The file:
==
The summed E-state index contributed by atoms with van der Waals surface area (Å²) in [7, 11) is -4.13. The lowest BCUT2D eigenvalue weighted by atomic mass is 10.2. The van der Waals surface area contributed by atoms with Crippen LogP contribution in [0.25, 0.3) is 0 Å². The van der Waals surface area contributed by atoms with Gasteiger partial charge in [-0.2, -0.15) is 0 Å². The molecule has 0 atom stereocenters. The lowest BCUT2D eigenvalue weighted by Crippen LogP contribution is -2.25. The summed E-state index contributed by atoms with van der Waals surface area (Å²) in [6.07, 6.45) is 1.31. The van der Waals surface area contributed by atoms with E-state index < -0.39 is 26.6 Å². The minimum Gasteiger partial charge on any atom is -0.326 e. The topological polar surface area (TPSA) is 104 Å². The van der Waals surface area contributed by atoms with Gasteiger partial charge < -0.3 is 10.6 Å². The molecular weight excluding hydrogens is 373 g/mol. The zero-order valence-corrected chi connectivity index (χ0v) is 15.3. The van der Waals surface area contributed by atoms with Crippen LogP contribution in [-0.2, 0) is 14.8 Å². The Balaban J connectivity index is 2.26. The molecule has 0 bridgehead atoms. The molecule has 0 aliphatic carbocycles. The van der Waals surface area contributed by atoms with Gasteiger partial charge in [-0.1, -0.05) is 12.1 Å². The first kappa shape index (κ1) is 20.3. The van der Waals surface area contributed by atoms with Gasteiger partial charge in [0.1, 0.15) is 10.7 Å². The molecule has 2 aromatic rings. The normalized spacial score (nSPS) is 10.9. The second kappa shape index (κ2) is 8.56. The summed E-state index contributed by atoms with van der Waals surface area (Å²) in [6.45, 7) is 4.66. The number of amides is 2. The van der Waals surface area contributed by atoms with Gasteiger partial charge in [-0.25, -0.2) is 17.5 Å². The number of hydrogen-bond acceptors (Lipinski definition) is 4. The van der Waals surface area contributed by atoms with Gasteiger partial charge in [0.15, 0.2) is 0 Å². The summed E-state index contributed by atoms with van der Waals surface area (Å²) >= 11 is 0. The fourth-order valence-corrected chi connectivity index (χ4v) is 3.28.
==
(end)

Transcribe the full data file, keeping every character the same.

The summed E-state index contributed by atoms with van der Waals surface area (Å²) in [7, 11) is -4.13. The lowest BCUT2D eigenvalue weighted by atomic mass is 10.2. The van der Waals surface area contributed by atoms with Crippen LogP contribution in [0.25, 0.3) is 0 Å². The van der Waals surface area contributed by atoms with Gasteiger partial charge in [-0.2, -0.15) is 0 Å². The molecule has 0 atom stereocenters. The lowest BCUT2D eigenvalue weighted by Crippen LogP contribution is -2.25. The summed E-state index contributed by atoms with van der Waals surface area (Å²) in [6.07, 6.45) is 1.31. The van der Waals surface area contributed by atoms with E-state index < -0.39 is 26.6 Å². The minimum Gasteiger partial charge on any atom is -0.326 e. The topological polar surface area (TPSA) is 104 Å². The van der Waals surface area contributed by atoms with Gasteiger partial charge < -0.3 is 10.6 Å². The molecular weight excluding hydrogens is 373 g/mol. The zero-order valence-corrected chi connectivity index (χ0v) is 15.3. The van der Waals surface area contributed by atoms with Crippen LogP contribution in [-0.2, 0) is 14.8 Å². The Balaban J connectivity index is 2.26. The molecule has 0 bridgehead atoms. The molecule has 0 aliphatic carbocycles. The van der Waals surface area contributed by atoms with Gasteiger partial charge in [-0.1, -0.05) is 12.1 Å². The first kappa shape index (κ1) is 20.3. The van der Waals surface area contributed by atoms with Gasteiger partial charge in [0.1, 0.15) is 10.7 Å². The molecule has 2 aromatic rings. The normalized spacial score (nSPS) is 10.9. The second kappa shape index (κ2) is 8.56. The summed E-state index contributed by atoms with van der Waals surface area (Å²) in [6.45, 7) is 4.66. The number of amides is 2. The van der Waals surface area contributed by atoms with Gasteiger partial charge in [-0.25, -0.2) is 17.5 Å². The number of hydrogen-bond acceptors (Lipinski definition) is 4. The van der Waals surface area contributed by atoms with Gasteiger partial charge in [0.15, 0.2) is 0 Å². The summed E-state index contributed by atoms with van der Waals surface area (Å²) >= 11 is 0. The fourth-order valence-corrected chi connectivity index (χ4v) is 3.28.